Then there’s the religious aspect of it all. Like a lot of Indian propaganda films, Fighter shows how religiously motivated the terrorists and the government of Pakistan are through its visuals and dialogues, with the minority community of that country being largely absent. Anand goes a step further and portrays some of Pakistan’s officials in the stupidest light imaginable as they are thwarted by an Indian pilot pretending to be a Russian who can’t speak proper English (that scene is so unnecessarily long). But in stark contrast to that, the government and soldiers of India are shown to be singularly dedicated to the concept of an irreligious and unified India. They can seamlessly oscillate between English and Hindi. They wear their caste on their sleeves, and it’s not looked down upon. The one character from the minority community of India dies to prove how loyal he is to his country, and his religion is brought up during his funeral. A male double agent walks around the Indian Air Force base in a “burqa” to conceal his identity, and it’s largely treated as a joke. In doing so, Anand makes it clear what he thinks of the aforementioned communities, or at least how he wants to portray them in front of the millions of people in India. However, if Anand takes a gander through society, he’ll probably notice that his brand of bigotry has become outdated, and a new color of bigotry is selling like hotcakes in town. And I hope that he eventually realizes that it’s pointless to keep up with hateful trends and fruitful to unite everyone by punching up, metaphorically and maybe literally.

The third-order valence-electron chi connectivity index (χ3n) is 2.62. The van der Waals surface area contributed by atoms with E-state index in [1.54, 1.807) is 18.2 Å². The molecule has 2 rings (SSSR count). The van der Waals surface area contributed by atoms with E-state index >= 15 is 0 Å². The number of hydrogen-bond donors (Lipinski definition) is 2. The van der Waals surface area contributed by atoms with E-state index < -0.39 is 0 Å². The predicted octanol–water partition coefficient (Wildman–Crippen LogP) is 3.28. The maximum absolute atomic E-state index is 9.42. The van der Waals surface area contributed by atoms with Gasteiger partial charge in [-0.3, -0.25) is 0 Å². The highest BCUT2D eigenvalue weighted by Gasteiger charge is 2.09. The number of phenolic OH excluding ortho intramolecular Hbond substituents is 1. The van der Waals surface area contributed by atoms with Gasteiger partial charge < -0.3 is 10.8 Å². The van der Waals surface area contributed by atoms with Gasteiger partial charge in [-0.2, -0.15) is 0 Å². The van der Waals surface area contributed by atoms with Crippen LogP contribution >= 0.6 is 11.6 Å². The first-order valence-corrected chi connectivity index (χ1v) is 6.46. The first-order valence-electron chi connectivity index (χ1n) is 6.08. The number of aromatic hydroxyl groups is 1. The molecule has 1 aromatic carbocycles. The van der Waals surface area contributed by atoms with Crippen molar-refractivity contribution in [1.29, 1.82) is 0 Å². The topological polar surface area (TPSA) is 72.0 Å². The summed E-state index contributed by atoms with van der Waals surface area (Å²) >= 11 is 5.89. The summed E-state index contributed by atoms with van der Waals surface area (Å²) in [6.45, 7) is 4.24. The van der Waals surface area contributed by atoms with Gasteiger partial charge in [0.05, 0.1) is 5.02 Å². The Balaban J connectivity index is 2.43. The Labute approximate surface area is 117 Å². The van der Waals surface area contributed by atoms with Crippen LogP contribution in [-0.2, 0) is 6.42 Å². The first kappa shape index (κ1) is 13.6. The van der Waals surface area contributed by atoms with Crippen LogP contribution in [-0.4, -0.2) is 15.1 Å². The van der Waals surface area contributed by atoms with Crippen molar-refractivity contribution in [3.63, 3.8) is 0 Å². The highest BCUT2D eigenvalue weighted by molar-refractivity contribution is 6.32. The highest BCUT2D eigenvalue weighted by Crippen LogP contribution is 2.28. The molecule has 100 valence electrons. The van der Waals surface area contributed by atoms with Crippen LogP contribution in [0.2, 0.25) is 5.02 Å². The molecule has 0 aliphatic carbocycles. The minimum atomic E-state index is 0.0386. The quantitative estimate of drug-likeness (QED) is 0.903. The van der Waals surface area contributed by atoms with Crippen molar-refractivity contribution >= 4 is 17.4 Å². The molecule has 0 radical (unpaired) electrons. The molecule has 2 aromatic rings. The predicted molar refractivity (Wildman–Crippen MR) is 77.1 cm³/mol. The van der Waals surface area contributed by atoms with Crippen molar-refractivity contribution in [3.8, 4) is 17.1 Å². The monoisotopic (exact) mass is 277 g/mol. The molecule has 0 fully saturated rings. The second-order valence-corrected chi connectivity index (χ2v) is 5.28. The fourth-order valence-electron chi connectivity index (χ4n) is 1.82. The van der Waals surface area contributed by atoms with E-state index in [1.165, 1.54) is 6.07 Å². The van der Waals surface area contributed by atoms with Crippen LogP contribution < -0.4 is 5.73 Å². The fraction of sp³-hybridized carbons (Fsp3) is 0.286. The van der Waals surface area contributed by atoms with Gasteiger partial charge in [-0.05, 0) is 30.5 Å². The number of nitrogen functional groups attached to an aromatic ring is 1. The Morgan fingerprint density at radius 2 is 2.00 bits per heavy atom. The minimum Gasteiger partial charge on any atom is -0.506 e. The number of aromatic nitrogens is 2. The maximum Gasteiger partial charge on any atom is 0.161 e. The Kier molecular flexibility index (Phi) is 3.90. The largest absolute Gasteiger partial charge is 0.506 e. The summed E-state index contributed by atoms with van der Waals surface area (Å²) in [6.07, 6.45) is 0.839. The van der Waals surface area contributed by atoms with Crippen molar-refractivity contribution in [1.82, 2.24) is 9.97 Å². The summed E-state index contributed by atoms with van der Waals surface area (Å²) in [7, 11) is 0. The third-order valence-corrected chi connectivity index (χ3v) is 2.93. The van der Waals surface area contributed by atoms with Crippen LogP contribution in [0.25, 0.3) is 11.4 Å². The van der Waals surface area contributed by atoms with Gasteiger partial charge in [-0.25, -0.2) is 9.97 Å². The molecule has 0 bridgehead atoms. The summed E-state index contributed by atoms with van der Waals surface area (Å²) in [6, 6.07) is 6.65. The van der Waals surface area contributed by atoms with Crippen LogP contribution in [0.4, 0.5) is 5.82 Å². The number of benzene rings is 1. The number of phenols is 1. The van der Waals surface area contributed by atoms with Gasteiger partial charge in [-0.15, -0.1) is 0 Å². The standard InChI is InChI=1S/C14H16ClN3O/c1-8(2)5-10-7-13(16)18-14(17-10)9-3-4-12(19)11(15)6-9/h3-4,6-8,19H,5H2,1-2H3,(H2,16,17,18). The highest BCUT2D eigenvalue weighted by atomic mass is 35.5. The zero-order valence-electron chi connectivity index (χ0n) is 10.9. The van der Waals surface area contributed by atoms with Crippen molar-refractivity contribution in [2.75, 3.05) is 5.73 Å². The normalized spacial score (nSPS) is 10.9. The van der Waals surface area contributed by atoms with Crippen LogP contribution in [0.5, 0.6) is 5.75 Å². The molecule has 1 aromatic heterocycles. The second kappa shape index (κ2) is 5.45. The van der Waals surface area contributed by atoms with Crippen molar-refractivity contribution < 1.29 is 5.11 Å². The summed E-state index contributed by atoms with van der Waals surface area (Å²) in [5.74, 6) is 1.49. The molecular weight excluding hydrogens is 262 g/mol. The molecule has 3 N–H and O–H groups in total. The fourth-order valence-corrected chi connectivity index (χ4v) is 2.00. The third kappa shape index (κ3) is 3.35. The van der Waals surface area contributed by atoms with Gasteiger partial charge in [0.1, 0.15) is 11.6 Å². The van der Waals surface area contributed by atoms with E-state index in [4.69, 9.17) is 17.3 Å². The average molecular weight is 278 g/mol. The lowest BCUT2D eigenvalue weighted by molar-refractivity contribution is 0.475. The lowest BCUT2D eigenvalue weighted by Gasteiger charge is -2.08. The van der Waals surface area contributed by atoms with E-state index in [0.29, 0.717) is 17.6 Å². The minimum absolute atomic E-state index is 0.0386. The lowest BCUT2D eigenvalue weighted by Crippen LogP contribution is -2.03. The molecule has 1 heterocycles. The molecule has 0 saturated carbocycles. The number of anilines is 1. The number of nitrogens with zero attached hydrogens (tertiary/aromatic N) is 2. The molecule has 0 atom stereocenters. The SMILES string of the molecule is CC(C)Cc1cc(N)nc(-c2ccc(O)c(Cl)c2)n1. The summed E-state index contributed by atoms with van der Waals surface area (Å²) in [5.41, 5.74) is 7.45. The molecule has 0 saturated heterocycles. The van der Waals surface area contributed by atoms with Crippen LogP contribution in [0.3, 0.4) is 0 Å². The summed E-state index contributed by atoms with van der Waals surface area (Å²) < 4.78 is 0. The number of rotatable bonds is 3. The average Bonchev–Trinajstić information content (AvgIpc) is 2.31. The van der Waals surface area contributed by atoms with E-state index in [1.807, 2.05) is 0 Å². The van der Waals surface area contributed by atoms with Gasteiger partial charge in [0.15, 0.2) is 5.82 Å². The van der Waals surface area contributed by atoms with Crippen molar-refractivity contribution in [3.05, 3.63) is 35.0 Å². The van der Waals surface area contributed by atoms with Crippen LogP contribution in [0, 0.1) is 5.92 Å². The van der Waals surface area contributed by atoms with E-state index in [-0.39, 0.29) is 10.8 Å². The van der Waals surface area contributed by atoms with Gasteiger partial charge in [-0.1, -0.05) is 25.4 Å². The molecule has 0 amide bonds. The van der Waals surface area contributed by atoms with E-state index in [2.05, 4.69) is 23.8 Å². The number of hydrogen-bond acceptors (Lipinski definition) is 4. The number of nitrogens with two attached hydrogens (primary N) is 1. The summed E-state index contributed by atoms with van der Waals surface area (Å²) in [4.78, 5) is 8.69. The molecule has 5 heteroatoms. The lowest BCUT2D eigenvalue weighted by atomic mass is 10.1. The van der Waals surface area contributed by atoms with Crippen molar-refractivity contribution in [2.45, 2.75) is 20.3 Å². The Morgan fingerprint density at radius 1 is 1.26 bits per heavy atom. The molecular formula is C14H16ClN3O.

The tonal whiplash between the international rivalry and the interpersonal drama is enough to give any sane person a headache. But as you are recovering from that, you’ll probably suffer from some more whiplash caused by the wild tonal shifts in the interpersonal drama. On one hand, Anand and his team ask their audience to take all of these pilots very seriously. They have deeply tragic histories. Patty has a dead fiance, and Rocky has a dead sister, thereby completing Anand’s trilogy of “dead women motivating men,” which he started in War (Kabir’s love interest), continued through Pathaan (Jim’s pregnant wife), and reused in Fighter. I doubt this is the last that we’ll see of this trope, but I hope that sense prevails and Anand moves onto a progressive trope. Minni gets a “jilted misogynistic father” trope. But in the character’s first on-screen appearance, she is objectified by Bash, even though Bash is a married man. Then, she spends the rest of the film objectifying Patty. Well, to be honest, Patty is objectified by everyone. He himself uses his “attributes” during some unfunny “comedic” scenes. However, he is also supposed to be a guy who is “broken” from the inside, and Minni wants to “fix him” (which triggers the Tamasha war flashbacks). Why does the only professional woman on the team of warriors have to spend a major chunk of her screentime pining over a man? Didn’t Anand notice that Phoenix didn’t need to have a romantic interest to justify her screen time while ripping off Top Gun: Maverick? Well, at the cost of sounding repetitive, I hope someone knocks some sense into him, and he learns how to tell his own stories while maintaining a consistent tone instead of taking notes from everyone else and making a mess out of it.